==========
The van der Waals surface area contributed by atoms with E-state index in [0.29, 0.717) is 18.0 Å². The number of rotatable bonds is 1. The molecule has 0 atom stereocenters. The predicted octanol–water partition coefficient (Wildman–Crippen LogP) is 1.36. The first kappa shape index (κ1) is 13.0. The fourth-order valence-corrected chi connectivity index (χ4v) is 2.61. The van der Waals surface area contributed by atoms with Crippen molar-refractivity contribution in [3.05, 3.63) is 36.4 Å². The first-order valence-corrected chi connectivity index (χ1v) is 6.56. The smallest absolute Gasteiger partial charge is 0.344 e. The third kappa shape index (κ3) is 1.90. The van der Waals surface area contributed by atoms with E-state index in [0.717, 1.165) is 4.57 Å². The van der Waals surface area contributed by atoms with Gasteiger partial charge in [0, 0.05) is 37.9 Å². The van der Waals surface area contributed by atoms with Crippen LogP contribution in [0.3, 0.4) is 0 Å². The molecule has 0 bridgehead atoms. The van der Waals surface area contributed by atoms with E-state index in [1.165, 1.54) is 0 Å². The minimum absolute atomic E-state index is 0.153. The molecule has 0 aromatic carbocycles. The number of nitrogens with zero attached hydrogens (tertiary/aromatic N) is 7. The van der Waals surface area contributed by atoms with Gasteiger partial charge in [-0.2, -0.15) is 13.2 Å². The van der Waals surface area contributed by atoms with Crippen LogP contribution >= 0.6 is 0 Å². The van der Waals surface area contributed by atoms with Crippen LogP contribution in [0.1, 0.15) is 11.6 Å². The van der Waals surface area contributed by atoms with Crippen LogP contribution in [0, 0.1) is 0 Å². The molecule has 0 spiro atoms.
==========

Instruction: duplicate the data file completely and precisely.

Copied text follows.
The van der Waals surface area contributed by atoms with E-state index in [0.29, 0.717) is 18.0 Å². The number of rotatable bonds is 1. The molecule has 0 atom stereocenters. The predicted octanol–water partition coefficient (Wildman–Crippen LogP) is 1.36. The first kappa shape index (κ1) is 13.0. The fourth-order valence-corrected chi connectivity index (χ4v) is 2.61. The van der Waals surface area contributed by atoms with Crippen molar-refractivity contribution in [3.05, 3.63) is 36.4 Å². The first-order valence-corrected chi connectivity index (χ1v) is 6.56. The smallest absolute Gasteiger partial charge is 0.344 e. The third kappa shape index (κ3) is 1.90. The van der Waals surface area contributed by atoms with E-state index in [0.717, 1.165) is 4.57 Å². The van der Waals surface area contributed by atoms with Gasteiger partial charge in [0, 0.05) is 37.9 Å². The van der Waals surface area contributed by atoms with Crippen LogP contribution in [0.3, 0.4) is 0 Å². The molecule has 0 bridgehead atoms. The van der Waals surface area contributed by atoms with E-state index in [1.165, 1.54) is 0 Å². The minimum absolute atomic E-state index is 0.153. The molecule has 0 aromatic carbocycles. The number of nitrogens with zero attached hydrogens (tertiary/aromatic N) is 7. The van der Waals surface area contributed by atoms with Gasteiger partial charge in [-0.2, -0.15) is 13.2 Å². The van der Waals surface area contributed by atoms with Crippen LogP contribution >= 0.6 is 0 Å². The van der Waals surface area contributed by atoms with Crippen LogP contribution in [0.1, 0.15) is 11.6 Å². The van der Waals surface area contributed by atoms with Crippen LogP contribution in [0, 0.1) is 0 Å². The molecule has 0 spiro atoms.